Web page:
I HAVE attempted to reconstruct the story of the relations between the United States and its British neighbors, since combined in the Dominion of Canada, from the time they parted political company until they settled down to live in peace together. Because these neighbors were British, I could not explain the story fully without expanding it to be almost a history of Anglo-American relations during the period under review. Some readers may think that it embraces too much, and others too little; but the nicely calculated less or more will always haunt the diplomatic historian as well as other writers. If critics assail me for the long lumbering title, I would of course ask them how I could help it. I might also suggest that they think of the rose. They may find a further parallel in thorns scattered through the leaves.
This study owes its existence to Professor James T. Shotwell, Director of the Division of Economics and History of the Carnegie Endowment for International Peace. He asked me to undertake it for publication in the series on the Relations of Canada and the United States; and he has greatly enhanced the value of what I have done by securing for it a generous equipment of maps. My first thanks therefore go to him and, for its support, to the Endowment. I am also much indebted to the Graduate School of the University of Minnesota for grants in aid of research which have enabled me to gather original material built into this work; and, in building it, to my colleagues in the History Department of this university for their stimulating intercourse. Another institution to which I am particularly beholden is the Public Archives of Canada. In previous prefaces I have acknowledged my appreciation of the unfailing courtesies which the members of its staff have extended to me through many summers spent in their midst, and now I do it again. Here, too, I must express my gratitude to Professors Allan Nevins and J. Bartlet Brebner of Columbia University, Lester Burrell Shippee and George M. Stephenson of the University of Minnesota, and Gerald S. Graham of Queen's University for critically reading all or part of my manuscript; and to Mr. Arthur E. McFarlane, editorial reader for the Carnegie Endowment, for correcting many a flaw in the text. These gentlemen, needless to say, are entirely innocent of any of the sins of omission or commission which mar the following pages; and so also is another person to whom I must refer, a person who pushes, or is pushed, into many a preface--the author's wife. This one, the best critic I have ever known, has delayed the completion of this volume by making me improve at least one passage in almost every paragraph.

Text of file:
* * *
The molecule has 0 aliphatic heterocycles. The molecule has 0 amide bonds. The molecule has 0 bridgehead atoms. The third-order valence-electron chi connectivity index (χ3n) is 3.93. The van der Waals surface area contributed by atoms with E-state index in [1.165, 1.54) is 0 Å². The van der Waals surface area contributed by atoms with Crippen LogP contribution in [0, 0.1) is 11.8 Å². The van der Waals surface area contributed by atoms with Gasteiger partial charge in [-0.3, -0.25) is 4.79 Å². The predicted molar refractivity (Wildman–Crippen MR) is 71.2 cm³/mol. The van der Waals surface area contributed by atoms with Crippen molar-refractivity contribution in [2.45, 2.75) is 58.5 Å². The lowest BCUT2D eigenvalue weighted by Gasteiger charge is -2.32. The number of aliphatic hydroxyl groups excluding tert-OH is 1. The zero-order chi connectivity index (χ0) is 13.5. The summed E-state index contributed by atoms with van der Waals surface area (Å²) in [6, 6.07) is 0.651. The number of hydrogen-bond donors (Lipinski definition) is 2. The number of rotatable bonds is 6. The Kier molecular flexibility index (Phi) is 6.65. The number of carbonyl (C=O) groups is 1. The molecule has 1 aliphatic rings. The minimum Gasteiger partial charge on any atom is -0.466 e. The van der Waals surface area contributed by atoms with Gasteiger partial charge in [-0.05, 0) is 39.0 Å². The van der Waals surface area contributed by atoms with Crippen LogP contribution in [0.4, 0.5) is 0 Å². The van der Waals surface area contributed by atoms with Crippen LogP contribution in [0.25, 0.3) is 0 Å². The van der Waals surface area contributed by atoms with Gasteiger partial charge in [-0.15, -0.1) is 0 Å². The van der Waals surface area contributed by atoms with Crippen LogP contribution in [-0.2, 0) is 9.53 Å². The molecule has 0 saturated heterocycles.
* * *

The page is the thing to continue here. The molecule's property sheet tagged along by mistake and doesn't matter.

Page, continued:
A. L. BURT